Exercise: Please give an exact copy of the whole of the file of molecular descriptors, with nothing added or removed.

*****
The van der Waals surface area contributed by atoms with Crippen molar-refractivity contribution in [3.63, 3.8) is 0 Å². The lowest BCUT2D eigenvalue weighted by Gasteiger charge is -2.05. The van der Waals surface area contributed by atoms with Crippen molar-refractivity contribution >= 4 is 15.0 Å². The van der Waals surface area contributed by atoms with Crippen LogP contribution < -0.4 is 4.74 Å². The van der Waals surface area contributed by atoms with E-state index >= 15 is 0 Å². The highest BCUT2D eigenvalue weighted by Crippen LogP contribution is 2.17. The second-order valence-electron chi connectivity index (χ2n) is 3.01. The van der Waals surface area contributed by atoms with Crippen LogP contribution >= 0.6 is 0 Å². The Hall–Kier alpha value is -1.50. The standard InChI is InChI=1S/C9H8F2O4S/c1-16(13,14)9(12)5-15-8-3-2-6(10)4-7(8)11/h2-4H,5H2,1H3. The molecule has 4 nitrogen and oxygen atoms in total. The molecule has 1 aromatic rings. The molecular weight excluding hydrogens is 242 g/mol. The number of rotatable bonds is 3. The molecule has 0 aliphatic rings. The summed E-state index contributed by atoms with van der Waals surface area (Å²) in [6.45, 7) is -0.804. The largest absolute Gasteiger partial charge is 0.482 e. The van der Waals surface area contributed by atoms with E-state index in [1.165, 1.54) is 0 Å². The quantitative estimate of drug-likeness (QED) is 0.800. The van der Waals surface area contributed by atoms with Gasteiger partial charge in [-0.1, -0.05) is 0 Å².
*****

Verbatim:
The van der Waals surface area contributed by atoms with Crippen molar-refractivity contribution in [3.63, 3.8) is 0 Å². The lowest BCUT2D eigenvalue weighted by Gasteiger charge is -2.05. The van der Waals surface area contributed by atoms with Crippen molar-refractivity contribution >= 4 is 15.0 Å². The van der Waals surface area contributed by atoms with Crippen LogP contribution < -0.4 is 4.74 Å². The van der Waals surface area contributed by atoms with E-state index >= 15 is 0 Å². The highest BCUT2D eigenvalue weighted by Crippen LogP contribution is 2.17. The second-order valence-electron chi connectivity index (χ2n) is 3.01. The van der Waals surface area contributed by atoms with Crippen LogP contribution >= 0.6 is 0 Å². The Hall–Kier alpha value is -1.50. The standard InChI is InChI=1S/C9H8F2O4S/c1-16(13,14)9(12)5-15-8-3-2-6(10)4-7(8)11/h2-4H,5H2,1H3. The molecule has 4 nitrogen and oxygen atoms in total. The molecule has 1 aromatic rings. The molecular weight excluding hydrogens is 242 g/mol. The number of rotatable bonds is 3. The molecule has 0 aliphatic rings. The summed E-state index contributed by atoms with van der Waals surface area (Å²) in [6.45, 7) is -0.804. The largest absolute Gasteiger partial charge is 0.482 e. The van der Waals surface area contributed by atoms with E-state index in [1.165, 1.54) is 0 Å². The quantitative estimate of drug-likeness (QED) is 0.800. The van der Waals surface area contributed by atoms with Gasteiger partial charge in [-0.1, -0.05) is 0 Å².